5. The method according to claim 4, wherein the phioroglucinol color delta for the pulp is ascertained over a period of less than about 7 minutes.
6. The method according to claim 1, wherein the secondary pulp comprises bleached groundwood.
7. The method according to claim 6, wherein the bleached groundwood is BCTMP.
8. The method according to claim 7, wherein the secondary pulp comprises from about 5 to about 20 weight percent BCTMP based on the dry pulp weight.
9. The method according to claim 1, wherein the phloroglucinol color delta of the pulp is selected from delta L*, delta a*, delta b* and delta brightness.
10. The method according to claim 9, wherein the phloroglucinol color delta of the pulp is delta L* and delta L* has a value of from about 0 to about 28.
11. The method according to claim 9, wherein the phloroglucinol color delta of the pulp is delta b* and delta b* has a value of from about −2 to about 17.
12. The method according to claim 9, wherein the phioroglucinol color delta of the pulp is delta brightness and delta brightness has a value of from about 5 to about 31.
13. The method according to claim 9, wherein the phloroglucinol color delta of the pulp is delta a* and delta a* has a value of from about 0 to about 20.
14. The method according to claim 13, wherein delta a* is about 10 or less and a bleaching protocol selected is a delignifying bleaching protocol.
15. The method according to claim 13, wherein delta a* is between 10 and 20 and a bleaching protocol is a non-delignifying bleaching protocol.
16. The method according to claim 1, wherein the phloroglucinol color delta of the pulp is delta a* and delta a* is greater than about 20 and a bleaching protocol is a non-delignifying bleaching protocol.
17. A method of making cellulosic pulp finished stock of a selected brightness utilizing groundwood containing secondary pulp comprising:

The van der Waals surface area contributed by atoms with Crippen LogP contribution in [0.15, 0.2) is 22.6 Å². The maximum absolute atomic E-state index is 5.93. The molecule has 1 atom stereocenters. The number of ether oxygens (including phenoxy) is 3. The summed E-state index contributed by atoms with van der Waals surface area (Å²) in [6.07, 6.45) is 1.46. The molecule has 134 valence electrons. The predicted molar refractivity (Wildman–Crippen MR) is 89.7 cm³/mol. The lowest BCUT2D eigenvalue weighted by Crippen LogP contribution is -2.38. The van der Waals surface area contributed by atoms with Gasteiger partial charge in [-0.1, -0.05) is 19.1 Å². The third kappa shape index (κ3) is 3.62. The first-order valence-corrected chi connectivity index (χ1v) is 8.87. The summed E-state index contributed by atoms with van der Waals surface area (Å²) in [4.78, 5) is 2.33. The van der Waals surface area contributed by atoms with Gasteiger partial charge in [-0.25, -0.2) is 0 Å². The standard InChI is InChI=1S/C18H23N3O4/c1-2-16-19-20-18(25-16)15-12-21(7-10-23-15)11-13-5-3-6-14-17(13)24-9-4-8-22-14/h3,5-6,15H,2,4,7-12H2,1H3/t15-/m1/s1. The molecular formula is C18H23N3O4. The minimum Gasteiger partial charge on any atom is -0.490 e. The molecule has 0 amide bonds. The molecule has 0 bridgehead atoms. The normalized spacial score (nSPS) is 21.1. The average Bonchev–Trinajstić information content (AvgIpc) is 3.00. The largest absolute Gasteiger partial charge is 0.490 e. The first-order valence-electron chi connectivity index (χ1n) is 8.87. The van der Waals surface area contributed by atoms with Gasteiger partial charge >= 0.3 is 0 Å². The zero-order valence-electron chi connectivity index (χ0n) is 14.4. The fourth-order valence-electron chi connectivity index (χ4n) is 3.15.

(a) selecting a finished stock brightness;
(b) selecting a secondary fiber bleaching protocol;
(c) determining a phloroglucinol color delta for the secondary pulp, by way of (i) taking an initial color reading of a sample, (ii) staining the sample with a phloroglucinol stain, (iii) taking a final color reading of the stained sample, and (iv) calculating the phloroglucinol color delta based on the initial color reading and final color reading;
(d) blending the secondary pulp characterized in step (c) with a supplemental cellulosic pulp based on the phloroglucinol color delta of the pulp to produce a blended pulp including groundwood;
(e) optionally de-inking the groundwood containing blended pulp; and
(f) bleaching the groundwood containing blended pulp following the selected secondary fiber bleaching protocol of step (b) to achieve a finished stock having the selected brightness of step (a).
18. The method according to claim 17, wherein the finished stock has a GE brightness of from about 70–80 and the blended pulp has a groundwood content of from about 10 weight percent to about 20 weight percent.